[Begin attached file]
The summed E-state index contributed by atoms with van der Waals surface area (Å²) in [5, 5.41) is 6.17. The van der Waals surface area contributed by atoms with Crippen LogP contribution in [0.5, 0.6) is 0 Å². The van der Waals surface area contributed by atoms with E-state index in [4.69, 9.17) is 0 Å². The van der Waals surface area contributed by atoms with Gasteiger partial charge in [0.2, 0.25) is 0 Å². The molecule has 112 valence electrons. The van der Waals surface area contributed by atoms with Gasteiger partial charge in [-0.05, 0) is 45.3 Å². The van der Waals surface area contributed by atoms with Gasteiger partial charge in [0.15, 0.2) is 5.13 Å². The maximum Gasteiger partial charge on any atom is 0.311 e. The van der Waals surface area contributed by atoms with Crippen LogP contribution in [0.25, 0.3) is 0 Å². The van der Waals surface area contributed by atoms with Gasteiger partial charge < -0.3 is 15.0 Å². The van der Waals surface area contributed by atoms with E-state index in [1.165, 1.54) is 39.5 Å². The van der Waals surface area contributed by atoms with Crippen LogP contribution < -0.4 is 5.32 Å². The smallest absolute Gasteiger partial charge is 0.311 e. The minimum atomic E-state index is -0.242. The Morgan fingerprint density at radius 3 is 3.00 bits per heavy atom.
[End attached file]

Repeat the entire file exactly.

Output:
The summed E-state index contributed by atoms with van der Waals surface area (Å²) in [5, 5.41) is 6.17. The van der Waals surface area contributed by atoms with Crippen LogP contribution in [0.5, 0.6) is 0 Å². The van der Waals surface area contributed by atoms with E-state index in [4.69, 9.17) is 0 Å². The van der Waals surface area contributed by atoms with Gasteiger partial charge in [0.2, 0.25) is 0 Å². The molecule has 112 valence electrons. The van der Waals surface area contributed by atoms with Gasteiger partial charge in [-0.05, 0) is 45.3 Å². The van der Waals surface area contributed by atoms with Gasteiger partial charge in [0.15, 0.2) is 5.13 Å². The maximum Gasteiger partial charge on any atom is 0.311 e. The van der Waals surface area contributed by atoms with Crippen LogP contribution in [0.25, 0.3) is 0 Å². The van der Waals surface area contributed by atoms with Gasteiger partial charge < -0.3 is 15.0 Å². The van der Waals surface area contributed by atoms with E-state index in [1.165, 1.54) is 39.5 Å². The van der Waals surface area contributed by atoms with Crippen LogP contribution < -0.4 is 5.32 Å². The smallest absolute Gasteiger partial charge is 0.311 e. The minimum atomic E-state index is -0.242. The Morgan fingerprint density at radius 3 is 3.00 bits per heavy atom.